Water and Wine in Roussillon, France

It was a day full of beautiful surprises as I got to see incredible scenery while exploring the wine region of Roussillon.

I started the day with my favorite French breakfast of yogurt, fruit and pan au chocolat. I never eat the same thing for breakfast at home, but this seems to work well to start a day of wine tasting. Virginie Hurault from Vins du Roussillon picked me up at the Hotel Metropole in Perpignan for our trip to the mountains and the sea, further into the south of France.

The scene was like nothing I had scene. There were vineyards up mountains and in what looked like black dirt. The Mediterranean Sea was a glimmering turquoise and the houses on the hillside were unmistakably European.

Our first stop was at a small store in Banyuls sur Mer, where we met with Jean-Francois Deu, owner of Domaine du Traginer.  The shop also sold other local wines and we tasted a few.

I was taken with the 2007 Domaine du Traginer Collioure Blanc, a buttery vanilla which didn’t taste as oaky as its 14 months in a barrel would normally indicate.  I also liked his 2010 Banyuls Black Granache, a fruit-filled combination of dates and plum.

We drove with Jean-Francois up a winding dirt road to see the vineyards he works with his mule. He’s been doing this with his helpers – three donkeys and a mule. The views of the sea and Pyrenees Mountains and Mediterranean Sea were spectacular, but I never would believe someone could cultivate grapes (and make good wine from them) on this red clay if I hadn’t tasted it myself.

We took a drive back down to the town to Domaine de la Rectorie, where Marc Parce, president of the areas Cru Management Organization told us about the first white wines made here back in the 1990s and how they actually grew different grapes within the same vineyard instead of blending them later on!

My pick at Domaine de la Rectorie was definitely the 2011 L’Oriental, a mix of black grenache and carignan, but I didn’t get to have much as we had another drive to take before lunch.

I was still getting over the beauty of Banyuls sur Mer when I was captured by Collioure, from the ancient castle to the hills by the sea. Le Neptune Restaurant offered us incredible views into this seaside paradise – along with fantastic food and wine.

We started with a colorful salad and then a Cous Cous cake surrounded by hummus and vegetables. It was just the light meal I needed to offset the heavier wine of the day.  The dessert, however, wasn’t quite as light, but I couldn’t resist the presentation filled with chocolate mousse and Bailey’s Irish Cream ice cream.

During lunch I tasted some wines whose vineyards we didn’t have time to visit and found the Abbe Rous Collioure Cuvee Rosé to be quite memorable.

After lunch, we walked around the town and along the sea. It was a windy and cool day, but I still wanted to check the area out and take some photos. Before we left Collioure, we stopped to see the factory of one of their most popular exports, anchovies. It was interesting to watch the workers fold them up to put into the cans. I almost wished I ate fish. I certainly could smell them!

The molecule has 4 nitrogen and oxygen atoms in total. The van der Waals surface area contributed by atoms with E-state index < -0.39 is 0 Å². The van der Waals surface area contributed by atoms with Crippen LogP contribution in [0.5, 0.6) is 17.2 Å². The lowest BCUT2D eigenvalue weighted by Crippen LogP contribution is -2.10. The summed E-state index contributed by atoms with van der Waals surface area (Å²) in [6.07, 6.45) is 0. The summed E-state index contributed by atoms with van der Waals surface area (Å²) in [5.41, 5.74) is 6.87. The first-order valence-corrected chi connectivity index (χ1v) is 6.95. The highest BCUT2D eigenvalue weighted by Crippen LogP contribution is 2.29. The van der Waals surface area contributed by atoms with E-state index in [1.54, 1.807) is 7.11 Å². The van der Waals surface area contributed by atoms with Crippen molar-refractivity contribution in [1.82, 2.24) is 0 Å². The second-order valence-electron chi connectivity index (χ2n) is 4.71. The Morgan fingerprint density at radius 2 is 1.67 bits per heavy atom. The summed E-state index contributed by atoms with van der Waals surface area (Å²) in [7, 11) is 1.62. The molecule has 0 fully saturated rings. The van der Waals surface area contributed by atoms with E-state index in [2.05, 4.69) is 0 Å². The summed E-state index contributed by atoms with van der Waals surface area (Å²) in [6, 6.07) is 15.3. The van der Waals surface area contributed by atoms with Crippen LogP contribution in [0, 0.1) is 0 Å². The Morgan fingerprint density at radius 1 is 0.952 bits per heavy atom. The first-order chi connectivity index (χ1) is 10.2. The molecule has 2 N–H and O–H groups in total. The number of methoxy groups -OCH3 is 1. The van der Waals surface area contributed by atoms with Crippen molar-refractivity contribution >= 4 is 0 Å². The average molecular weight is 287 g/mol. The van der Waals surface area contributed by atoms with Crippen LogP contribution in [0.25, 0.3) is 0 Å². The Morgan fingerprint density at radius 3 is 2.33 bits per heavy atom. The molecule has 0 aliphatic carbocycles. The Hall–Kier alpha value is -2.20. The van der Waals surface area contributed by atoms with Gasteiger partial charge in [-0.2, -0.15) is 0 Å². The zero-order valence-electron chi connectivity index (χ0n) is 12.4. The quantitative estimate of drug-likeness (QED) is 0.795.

Our next stop was at the bakery compound of Olivier Bajard, who is a award-winning master of sweets.  My sweet tooth was definitely salivating as I looked at the cakes, cookies and, of course, chocolate.
The chocolate selection at Olivier Bajard appeared to be endless, from chocolate bars made from cocoa around the world to truffles in multiple flavors. 

We walked through the kitchen, which was as busy and organized as that of a major restaurant.  In a large room at the end, Olivier and his assistant Remy were waiting for us to do a wine pairing with some of their chocolates and French macaroons.  I didn’t necessarily agree with all the pairings, but I did really enjoy all the offerings.  If I had to narrow it down, I’d say I was most blown away by the macaroon with cassis and violet.

I went back to the hotel for a brief time to change and get ready for what would be a delightful dinner with Christine Campadieu of Domaine La Tour Vielle. She made the perfect choice in Le Grain de Folie restaurant in Perpignan. It was intimate for conversation and the food was some of the best I had thus far on my trip.

Christine told me about the wines she makes in Collioure, up on a sloping vineyard. She and her ex-husband (and current business partner) produce about 10 different wines that range from dry to sweet.  I liked the ones I tried, especially the 2011 Collioure Puig Ambeille, a combination of grenache and mourvèdre.  It was perfect with the mini ravioli in a cream sauce with asparagus and mushrooms, served after a delicious salad of artichokes, celery and garlic.

Dessert was a sampling and I was glad not to be faced with any big portions. The glace in a tiny cone, mini milkshake, chocolate pudding and mousse cake were definitely the way to finish a most incredible day. I couldn’t wait to see what else Roussillon had to offer.


  1. France is such an enchanting place. It seems that you had a great time there. Pictures are so beautiful. The food looks so Yummy, it's making me hungry :) :).
    Thanks for sharing your wonderful experience with us.

  2. It is an enchanting place you should check out someday!

  3. Nice post about France thanks for sharing and giving me information about food and locality and there hotels.


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